Hull speed - Wikipedia, the free encyclopedia
I cheated but in essence a longer hull should be faster, with exceptions of course...
, sometimes referred to as displacement speed
, is a rule of thumb
used to provide an approximate maximum efficient speed for a hull. It is only ever an approximation and only applies where the hull is a fairly traditional displacement design. It is usually described as a speed corresponding to a speed-length ratio of between 1.34 and 1.51 depending on which of the limited sources one refers to.
In English units, this may be expressed as:
- "LWL" is the length of the waterline in feet, and
- "v" is the speed of the vessel in knots
The constant may be given as 1.34 to 1.51 knot·ft−˝
, or in metric units, 4.50 to 5.07 km·h–1
(where LWL is measured in metres and v
is the speed in km/h)
Wave making resistance
begins to increase dramatically in full-formed hulls at a Froude number of about 0.35, which corresponds to a speed-length ratio of slightly less than 1.20. This is due to a rapid increase of wave-making resistance due to the transverse wave train. At a Froude Number of 0.40 (speed-length ratio about 1.35) the wave-making resistance increases further due to the increase of the resistance caused by the divergent wave train which is added to the transverse wave train resistance. This rapid increase in wave-making resistance continues up to a Froude Number of about 0.45 (speed-length ratio about 1.50) and does not reach its maximum until a Froude number of about 0.50 (speed-length ratio about 1.70).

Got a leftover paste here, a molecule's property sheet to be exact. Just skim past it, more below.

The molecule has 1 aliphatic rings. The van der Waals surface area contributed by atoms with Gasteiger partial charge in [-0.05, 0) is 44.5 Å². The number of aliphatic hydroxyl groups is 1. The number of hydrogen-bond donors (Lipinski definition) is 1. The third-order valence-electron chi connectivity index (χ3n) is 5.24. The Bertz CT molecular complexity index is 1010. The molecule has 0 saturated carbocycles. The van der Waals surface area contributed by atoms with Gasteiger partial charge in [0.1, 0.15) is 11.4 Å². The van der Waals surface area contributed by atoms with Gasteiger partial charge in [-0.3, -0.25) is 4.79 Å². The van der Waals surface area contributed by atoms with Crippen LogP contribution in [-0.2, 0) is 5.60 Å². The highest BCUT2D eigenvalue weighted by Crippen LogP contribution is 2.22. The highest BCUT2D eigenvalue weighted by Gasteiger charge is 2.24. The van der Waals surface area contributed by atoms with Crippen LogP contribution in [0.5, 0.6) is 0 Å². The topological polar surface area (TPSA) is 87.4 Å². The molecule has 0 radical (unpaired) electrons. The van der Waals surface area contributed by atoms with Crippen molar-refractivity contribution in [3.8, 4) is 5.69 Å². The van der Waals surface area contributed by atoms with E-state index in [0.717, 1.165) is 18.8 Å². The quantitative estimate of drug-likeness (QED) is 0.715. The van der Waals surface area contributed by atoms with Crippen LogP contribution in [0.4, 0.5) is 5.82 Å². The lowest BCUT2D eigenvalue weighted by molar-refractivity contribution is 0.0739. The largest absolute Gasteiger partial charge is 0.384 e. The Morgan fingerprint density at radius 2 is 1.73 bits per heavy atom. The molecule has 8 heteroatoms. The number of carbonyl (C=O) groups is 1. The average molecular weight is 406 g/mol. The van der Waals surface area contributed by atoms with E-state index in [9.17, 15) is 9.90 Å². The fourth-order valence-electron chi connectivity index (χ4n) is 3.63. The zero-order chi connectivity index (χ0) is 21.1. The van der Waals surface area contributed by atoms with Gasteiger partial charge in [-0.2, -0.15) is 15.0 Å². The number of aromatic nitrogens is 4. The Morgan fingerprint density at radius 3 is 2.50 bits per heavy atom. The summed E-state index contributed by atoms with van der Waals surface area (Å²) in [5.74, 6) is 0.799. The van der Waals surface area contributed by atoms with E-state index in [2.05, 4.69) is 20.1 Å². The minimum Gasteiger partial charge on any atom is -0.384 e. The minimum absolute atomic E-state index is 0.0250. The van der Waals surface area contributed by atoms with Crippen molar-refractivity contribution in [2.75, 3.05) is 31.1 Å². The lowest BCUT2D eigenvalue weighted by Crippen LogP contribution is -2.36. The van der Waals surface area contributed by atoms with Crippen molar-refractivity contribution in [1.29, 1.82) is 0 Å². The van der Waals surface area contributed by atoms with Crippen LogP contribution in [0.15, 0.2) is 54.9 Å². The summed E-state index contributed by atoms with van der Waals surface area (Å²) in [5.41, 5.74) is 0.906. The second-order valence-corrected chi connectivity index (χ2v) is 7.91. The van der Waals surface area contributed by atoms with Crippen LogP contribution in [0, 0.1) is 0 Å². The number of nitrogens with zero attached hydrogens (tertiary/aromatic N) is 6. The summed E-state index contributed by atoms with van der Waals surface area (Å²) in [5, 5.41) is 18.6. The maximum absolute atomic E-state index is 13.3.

This very sharp rise in resistance at around a speed-length ratio of 1.3 to 1.5 probably seemed insurmountable in early sailing ships and so became an apparent barrier. On the other hand, these values change dramatically as the general proportions and shape of the hull are changed. Modern displacement designs that can easily exceed their 'hull speed' without planing
include hulls with very fine ends, long hulls with relatively narrow beam and wave-piercing
designs. These benefits are commonly realised by some canoes
, competitive rowing boats
, fast ferries
and other commercial, fishing and military vessels based on such concepts.
Since the wave amplitude increases the energy transferred to the wave for a given hull length the wave drag can be very sensitive to the vessel's weight.